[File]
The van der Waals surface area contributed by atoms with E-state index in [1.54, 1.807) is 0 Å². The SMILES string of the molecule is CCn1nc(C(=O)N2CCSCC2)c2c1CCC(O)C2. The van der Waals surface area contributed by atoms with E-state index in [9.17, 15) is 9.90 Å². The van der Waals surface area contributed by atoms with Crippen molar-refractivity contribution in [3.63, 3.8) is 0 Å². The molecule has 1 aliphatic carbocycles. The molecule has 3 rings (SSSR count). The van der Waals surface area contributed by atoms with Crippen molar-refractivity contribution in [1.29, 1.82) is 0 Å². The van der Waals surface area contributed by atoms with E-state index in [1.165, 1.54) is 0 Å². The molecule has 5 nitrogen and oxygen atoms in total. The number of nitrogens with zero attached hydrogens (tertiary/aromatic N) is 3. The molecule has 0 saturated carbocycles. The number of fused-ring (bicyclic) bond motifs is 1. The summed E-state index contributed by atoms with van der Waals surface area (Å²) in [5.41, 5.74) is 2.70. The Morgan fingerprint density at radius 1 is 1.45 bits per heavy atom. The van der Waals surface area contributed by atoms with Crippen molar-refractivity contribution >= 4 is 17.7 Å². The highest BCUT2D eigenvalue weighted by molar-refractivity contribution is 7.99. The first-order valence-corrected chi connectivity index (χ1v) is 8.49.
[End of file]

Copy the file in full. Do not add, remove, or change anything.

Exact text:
The van der Waals surface area contributed by atoms with E-state index in [1.54, 1.807) is 0 Å². The SMILES string of the molecule is CCn1nc(C(=O)N2CCSCC2)c2c1CCC(O)C2. The van der Waals surface area contributed by atoms with E-state index in [9.17, 15) is 9.90 Å². The van der Waals surface area contributed by atoms with Crippen molar-refractivity contribution in [3.63, 3.8) is 0 Å². The molecule has 1 aliphatic carbocycles. The molecule has 3 rings (SSSR count). The van der Waals surface area contributed by atoms with Crippen molar-refractivity contribution in [1.29, 1.82) is 0 Å². The van der Waals surface area contributed by atoms with E-state index in [1.165, 1.54) is 0 Å². The molecule has 5 nitrogen and oxygen atoms in total. The number of nitrogens with zero attached hydrogens (tertiary/aromatic N) is 3. The molecule has 0 saturated carbocycles. The number of fused-ring (bicyclic) bond motifs is 1. The summed E-state index contributed by atoms with van der Waals surface area (Å²) in [5.41, 5.74) is 2.70. The Morgan fingerprint density at radius 1 is 1.45 bits per heavy atom. The van der Waals surface area contributed by atoms with Crippen molar-refractivity contribution >= 4 is 17.7 Å². The highest BCUT2D eigenvalue weighted by molar-refractivity contribution is 7.99. The first-order valence-corrected chi connectivity index (χ1v) is 8.49.